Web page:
Review of The Last Zookeeper

The Last Zookeeper The Last Zookeeper
by Aaron Becker; illus. by the author
Primary, Intermediate    Candlewick    40 pp.
3/24    9781536227680    $18.99

Becker’s (The Tree and the River, rev. 3/23) latest wordless fantasy takes readers to a post-apocalyptic future. Animals in a flooded zoo huddle on exposed bits of dry land; they are tended by an enormous yellow robot with wind turbines mounted on its back. Becker works in landscape orientation, with the robot’s verticality dominating most compositions. Viewers get a sense of its scale by the relative smallness of the animals—it can hold two pandas, an adult and a cub, in its palm. Becker gives readers no clues as to the nature of the calamity that has befallen this place beyond the endless water, the decay of the zoo buildings, and the utter absence of humans. But he does give them some semblance of hope. As the water rises, the robot fashions an ark of sorts. The animals file aboard, and they all set sail on a journey that gives Becker ample opportunity to explore the moods of his seascape. An encounter with another robot, this one blue and powered by solar panels, leads to sanctuary. Its hot air balloon accommodates both robots and all the animals, carrying them to an Edenic island, lush with vegetation and complete with waterfall and rainbow. Becker’s characteristically virtuosic ink and watercolor paintings offer much for young readers to pore over and peer at, which may be enough for many. Others will find the story and the questions it poses lingering long after the book is closed.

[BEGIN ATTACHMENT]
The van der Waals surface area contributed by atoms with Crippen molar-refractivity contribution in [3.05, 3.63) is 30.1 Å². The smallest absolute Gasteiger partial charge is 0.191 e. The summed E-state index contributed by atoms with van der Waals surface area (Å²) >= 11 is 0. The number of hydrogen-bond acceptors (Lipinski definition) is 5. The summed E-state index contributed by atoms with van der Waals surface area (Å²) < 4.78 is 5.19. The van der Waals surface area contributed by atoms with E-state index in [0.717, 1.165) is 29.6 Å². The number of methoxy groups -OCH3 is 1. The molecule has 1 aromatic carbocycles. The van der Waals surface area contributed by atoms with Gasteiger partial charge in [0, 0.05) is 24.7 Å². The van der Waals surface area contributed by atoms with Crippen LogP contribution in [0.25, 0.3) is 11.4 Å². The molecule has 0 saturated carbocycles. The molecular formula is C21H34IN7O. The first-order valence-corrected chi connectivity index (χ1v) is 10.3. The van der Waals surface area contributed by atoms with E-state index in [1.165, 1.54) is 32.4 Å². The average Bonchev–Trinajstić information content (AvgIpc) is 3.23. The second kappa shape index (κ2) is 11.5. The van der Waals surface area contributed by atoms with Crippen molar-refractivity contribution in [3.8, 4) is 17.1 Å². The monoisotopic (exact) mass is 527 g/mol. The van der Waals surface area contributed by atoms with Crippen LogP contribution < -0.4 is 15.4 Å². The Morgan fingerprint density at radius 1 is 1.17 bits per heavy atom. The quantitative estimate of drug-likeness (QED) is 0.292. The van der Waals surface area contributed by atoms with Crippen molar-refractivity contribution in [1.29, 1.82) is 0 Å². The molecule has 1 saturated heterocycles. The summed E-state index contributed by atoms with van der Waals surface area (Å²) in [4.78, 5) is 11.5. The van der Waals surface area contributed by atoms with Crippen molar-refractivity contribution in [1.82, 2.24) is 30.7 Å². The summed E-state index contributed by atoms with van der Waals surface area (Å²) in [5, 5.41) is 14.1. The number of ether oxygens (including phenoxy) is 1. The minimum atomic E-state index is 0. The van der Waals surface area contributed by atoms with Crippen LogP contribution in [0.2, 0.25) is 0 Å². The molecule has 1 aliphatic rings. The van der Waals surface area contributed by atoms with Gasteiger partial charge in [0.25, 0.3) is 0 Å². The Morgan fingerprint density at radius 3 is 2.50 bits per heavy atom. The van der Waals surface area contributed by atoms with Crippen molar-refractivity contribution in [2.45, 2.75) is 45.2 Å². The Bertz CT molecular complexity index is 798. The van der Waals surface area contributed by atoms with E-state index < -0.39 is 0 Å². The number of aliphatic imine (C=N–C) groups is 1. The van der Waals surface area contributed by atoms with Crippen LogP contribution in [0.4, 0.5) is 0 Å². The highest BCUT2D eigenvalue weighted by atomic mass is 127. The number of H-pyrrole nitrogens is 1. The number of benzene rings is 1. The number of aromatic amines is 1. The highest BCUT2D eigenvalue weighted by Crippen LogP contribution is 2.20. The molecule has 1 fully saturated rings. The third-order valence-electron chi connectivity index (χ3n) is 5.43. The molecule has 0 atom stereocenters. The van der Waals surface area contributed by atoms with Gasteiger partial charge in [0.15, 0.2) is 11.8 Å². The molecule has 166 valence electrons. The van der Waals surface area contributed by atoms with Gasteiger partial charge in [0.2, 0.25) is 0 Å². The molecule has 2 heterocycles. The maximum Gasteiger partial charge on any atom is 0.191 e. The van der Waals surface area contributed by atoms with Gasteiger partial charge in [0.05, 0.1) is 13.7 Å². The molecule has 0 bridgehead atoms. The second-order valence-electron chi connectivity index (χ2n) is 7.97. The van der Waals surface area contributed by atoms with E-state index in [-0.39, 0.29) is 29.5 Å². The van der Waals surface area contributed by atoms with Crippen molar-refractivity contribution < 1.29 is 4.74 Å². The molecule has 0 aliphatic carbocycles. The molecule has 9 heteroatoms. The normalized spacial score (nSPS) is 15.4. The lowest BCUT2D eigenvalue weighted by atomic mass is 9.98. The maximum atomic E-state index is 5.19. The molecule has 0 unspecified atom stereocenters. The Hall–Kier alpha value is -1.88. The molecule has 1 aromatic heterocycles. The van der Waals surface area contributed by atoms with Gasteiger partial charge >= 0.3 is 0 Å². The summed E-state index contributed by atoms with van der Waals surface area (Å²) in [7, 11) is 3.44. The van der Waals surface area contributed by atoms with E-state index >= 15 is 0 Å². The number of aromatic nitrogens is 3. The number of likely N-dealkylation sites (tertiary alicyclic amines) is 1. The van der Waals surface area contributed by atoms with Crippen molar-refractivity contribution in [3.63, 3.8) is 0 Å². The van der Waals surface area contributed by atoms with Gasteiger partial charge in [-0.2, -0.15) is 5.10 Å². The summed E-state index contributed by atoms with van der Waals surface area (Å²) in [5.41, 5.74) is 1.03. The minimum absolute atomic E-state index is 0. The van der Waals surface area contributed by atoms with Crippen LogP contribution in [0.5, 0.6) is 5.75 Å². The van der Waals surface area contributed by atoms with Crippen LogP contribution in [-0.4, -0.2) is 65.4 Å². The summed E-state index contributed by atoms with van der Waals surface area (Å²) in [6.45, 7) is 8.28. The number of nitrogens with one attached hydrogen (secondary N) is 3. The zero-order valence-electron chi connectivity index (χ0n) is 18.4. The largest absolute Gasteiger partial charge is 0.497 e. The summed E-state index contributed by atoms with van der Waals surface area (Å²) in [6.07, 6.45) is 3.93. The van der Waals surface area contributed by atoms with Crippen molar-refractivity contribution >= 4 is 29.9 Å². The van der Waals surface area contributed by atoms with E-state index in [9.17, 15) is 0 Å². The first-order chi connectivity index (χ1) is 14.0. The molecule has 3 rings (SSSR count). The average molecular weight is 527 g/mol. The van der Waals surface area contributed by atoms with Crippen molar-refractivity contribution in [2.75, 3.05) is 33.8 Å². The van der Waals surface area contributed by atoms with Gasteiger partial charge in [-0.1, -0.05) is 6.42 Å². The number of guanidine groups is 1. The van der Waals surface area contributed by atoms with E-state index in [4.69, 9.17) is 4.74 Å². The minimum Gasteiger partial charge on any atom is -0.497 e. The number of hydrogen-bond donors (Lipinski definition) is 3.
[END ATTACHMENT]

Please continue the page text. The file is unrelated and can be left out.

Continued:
From the January/February 2024 issue of The Horn Book Magazine.

Vicky Smith

Vicky Smith is the children’s editor at Kirkus Reviews. She has served on a bunch of award committees and on the ALSC Board but she speaks for none of them, nor does she speak for this magazine, though it’s nice enough to print her opinions.

Be the first reader to comment.

Comment Policy:
  • Be respectful, and do not attack the author, people mentioned in the article, or other commenters. Take on the idea, not the messenger.
  • Don't use obscene, profane, or vulgar language.
  • Stay on point. Comments that stray from the topic at hand may be deleted.
  • Comments may be republished in print, online, or other forms of media.
  • If you see something objectionable, please let us know. Once a comment has been flagged, a staff member will investigate.



We are currently offering this content for free. Sign up now to activate your personal profile, where you can save articles for future viewing.